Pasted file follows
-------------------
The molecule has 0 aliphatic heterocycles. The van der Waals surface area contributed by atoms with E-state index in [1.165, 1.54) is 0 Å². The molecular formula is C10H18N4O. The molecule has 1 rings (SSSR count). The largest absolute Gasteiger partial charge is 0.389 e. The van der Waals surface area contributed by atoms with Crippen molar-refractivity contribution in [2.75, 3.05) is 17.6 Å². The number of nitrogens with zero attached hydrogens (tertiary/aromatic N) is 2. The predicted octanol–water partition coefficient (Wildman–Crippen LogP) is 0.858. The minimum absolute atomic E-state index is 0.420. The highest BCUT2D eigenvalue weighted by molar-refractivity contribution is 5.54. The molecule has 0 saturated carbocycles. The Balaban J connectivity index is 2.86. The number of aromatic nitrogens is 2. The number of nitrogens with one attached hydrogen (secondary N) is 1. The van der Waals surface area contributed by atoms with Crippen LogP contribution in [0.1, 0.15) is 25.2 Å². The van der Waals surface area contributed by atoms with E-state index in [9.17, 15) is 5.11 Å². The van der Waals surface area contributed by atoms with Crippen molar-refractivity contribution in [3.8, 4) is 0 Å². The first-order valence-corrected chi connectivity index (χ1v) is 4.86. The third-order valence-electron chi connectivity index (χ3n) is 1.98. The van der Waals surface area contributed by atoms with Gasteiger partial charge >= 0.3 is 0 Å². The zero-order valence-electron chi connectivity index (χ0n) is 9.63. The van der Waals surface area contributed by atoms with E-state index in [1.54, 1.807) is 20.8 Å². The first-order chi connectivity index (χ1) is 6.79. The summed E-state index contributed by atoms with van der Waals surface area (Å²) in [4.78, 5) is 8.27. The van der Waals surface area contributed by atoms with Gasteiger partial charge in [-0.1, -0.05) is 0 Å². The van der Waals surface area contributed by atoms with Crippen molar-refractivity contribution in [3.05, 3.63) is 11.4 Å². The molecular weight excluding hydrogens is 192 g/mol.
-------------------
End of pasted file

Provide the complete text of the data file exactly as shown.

The molecule has 0 aliphatic heterocycles. The van der Waals surface area contributed by atoms with E-state index in [1.165, 1.54) is 0 Å². The molecular formula is C10H18N4O. The molecule has 1 rings (SSSR count). The largest absolute Gasteiger partial charge is 0.389 e. The van der Waals surface area contributed by atoms with Crippen molar-refractivity contribution in [2.75, 3.05) is 17.6 Å². The number of nitrogens with zero attached hydrogens (tertiary/aromatic N) is 2. The predicted octanol–water partition coefficient (Wildman–Crippen LogP) is 0.858. The minimum absolute atomic E-state index is 0.420. The highest BCUT2D eigenvalue weighted by molar-refractivity contribution is 5.54. The molecule has 0 saturated carbocycles. The Balaban J connectivity index is 2.86. The number of aromatic nitrogens is 2. The number of nitrogens with one attached hydrogen (secondary N) is 1. The van der Waals surface area contributed by atoms with Crippen LogP contribution in [0.1, 0.15) is 25.2 Å². The van der Waals surface area contributed by atoms with E-state index in [9.17, 15) is 5.11 Å². The van der Waals surface area contributed by atoms with Crippen molar-refractivity contribution in [3.8, 4) is 0 Å². The first-order valence-corrected chi connectivity index (χ1v) is 4.86. The third-order valence-electron chi connectivity index (χ3n) is 1.98. The van der Waals surface area contributed by atoms with Gasteiger partial charge >= 0.3 is 0 Å². The zero-order valence-electron chi connectivity index (χ0n) is 9.63. The van der Waals surface area contributed by atoms with E-state index in [1.54, 1.807) is 20.8 Å². The first-order chi connectivity index (χ1) is 6.79. The summed E-state index contributed by atoms with van der Waals surface area (Å²) in [4.78, 5) is 8.27. The van der Waals surface area contributed by atoms with Gasteiger partial charge in [-0.1, -0.05) is 0 Å². The van der Waals surface area contributed by atoms with Crippen molar-refractivity contribution in [3.05, 3.63) is 11.4 Å². The molecular weight excluding hydrogens is 192 g/mol.